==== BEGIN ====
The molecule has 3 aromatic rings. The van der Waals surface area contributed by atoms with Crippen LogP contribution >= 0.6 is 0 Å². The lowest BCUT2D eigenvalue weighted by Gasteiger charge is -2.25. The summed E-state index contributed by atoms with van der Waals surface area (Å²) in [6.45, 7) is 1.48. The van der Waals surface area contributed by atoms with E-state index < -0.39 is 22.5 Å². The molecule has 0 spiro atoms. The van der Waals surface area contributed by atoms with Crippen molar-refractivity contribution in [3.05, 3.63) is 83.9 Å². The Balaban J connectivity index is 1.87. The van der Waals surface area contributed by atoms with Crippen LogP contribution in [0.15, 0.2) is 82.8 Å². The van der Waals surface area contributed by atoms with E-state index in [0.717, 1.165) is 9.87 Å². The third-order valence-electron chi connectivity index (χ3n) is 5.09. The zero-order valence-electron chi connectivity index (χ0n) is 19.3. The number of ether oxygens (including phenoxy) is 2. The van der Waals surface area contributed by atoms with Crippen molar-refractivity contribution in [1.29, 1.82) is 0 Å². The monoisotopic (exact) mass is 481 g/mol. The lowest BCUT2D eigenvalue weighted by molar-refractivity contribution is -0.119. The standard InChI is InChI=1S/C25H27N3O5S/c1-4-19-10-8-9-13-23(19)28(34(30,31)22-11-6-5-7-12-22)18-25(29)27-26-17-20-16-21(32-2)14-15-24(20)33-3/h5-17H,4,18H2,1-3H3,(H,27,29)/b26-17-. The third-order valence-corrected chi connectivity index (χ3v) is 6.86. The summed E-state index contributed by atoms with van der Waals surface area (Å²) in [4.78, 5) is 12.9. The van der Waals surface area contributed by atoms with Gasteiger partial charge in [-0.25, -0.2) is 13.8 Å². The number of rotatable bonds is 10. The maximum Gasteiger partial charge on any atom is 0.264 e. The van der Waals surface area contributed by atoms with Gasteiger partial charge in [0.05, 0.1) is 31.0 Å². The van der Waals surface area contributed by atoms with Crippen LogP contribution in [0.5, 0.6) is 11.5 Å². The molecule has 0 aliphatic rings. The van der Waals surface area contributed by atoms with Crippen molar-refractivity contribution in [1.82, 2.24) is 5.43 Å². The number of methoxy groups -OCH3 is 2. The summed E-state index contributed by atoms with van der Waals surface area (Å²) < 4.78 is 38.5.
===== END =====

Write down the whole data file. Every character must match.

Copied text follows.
The molecule has 3 aromatic rings. The van der Waals surface area contributed by atoms with Crippen LogP contribution >= 0.6 is 0 Å². The lowest BCUT2D eigenvalue weighted by Gasteiger charge is -2.25. The summed E-state index contributed by atoms with van der Waals surface area (Å²) in [6.45, 7) is 1.48. The van der Waals surface area contributed by atoms with E-state index < -0.39 is 22.5 Å². The molecule has 0 spiro atoms. The van der Waals surface area contributed by atoms with Crippen molar-refractivity contribution in [3.05, 3.63) is 83.9 Å². The Balaban J connectivity index is 1.87. The van der Waals surface area contributed by atoms with Crippen LogP contribution in [0.15, 0.2) is 82.8 Å². The van der Waals surface area contributed by atoms with E-state index in [0.717, 1.165) is 9.87 Å². The third-order valence-electron chi connectivity index (χ3n) is 5.09. The zero-order valence-electron chi connectivity index (χ0n) is 19.3. The number of ether oxygens (including phenoxy) is 2. The van der Waals surface area contributed by atoms with Crippen molar-refractivity contribution in [1.29, 1.82) is 0 Å². The monoisotopic (exact) mass is 481 g/mol. The lowest BCUT2D eigenvalue weighted by molar-refractivity contribution is -0.119. The standard InChI is InChI=1S/C25H27N3O5S/c1-4-19-10-8-9-13-23(19)28(34(30,31)22-11-6-5-7-12-22)18-25(29)27-26-17-20-16-21(32-2)14-15-24(20)33-3/h5-17H,4,18H2,1-3H3,(H,27,29)/b26-17-. The third-order valence-corrected chi connectivity index (χ3v) is 6.86. The summed E-state index contributed by atoms with van der Waals surface area (Å²) in [4.78, 5) is 12.9. The van der Waals surface area contributed by atoms with Gasteiger partial charge in [-0.25, -0.2) is 13.8 Å². The number of rotatable bonds is 10. The maximum Gasteiger partial charge on any atom is 0.264 e. The van der Waals surface area contributed by atoms with Gasteiger partial charge in [0.05, 0.1) is 31.0 Å². The van der Waals surface area contributed by atoms with Crippen LogP contribution in [0.5, 0.6) is 11.5 Å². The molecule has 0 aliphatic rings. The van der Waals surface area contributed by atoms with Crippen molar-refractivity contribution in [1.82, 2.24) is 5.43 Å². The number of methoxy groups -OCH3 is 2. The summed E-state index contributed by atoms with van der Waals surface area (Å²) < 4.78 is 38.5.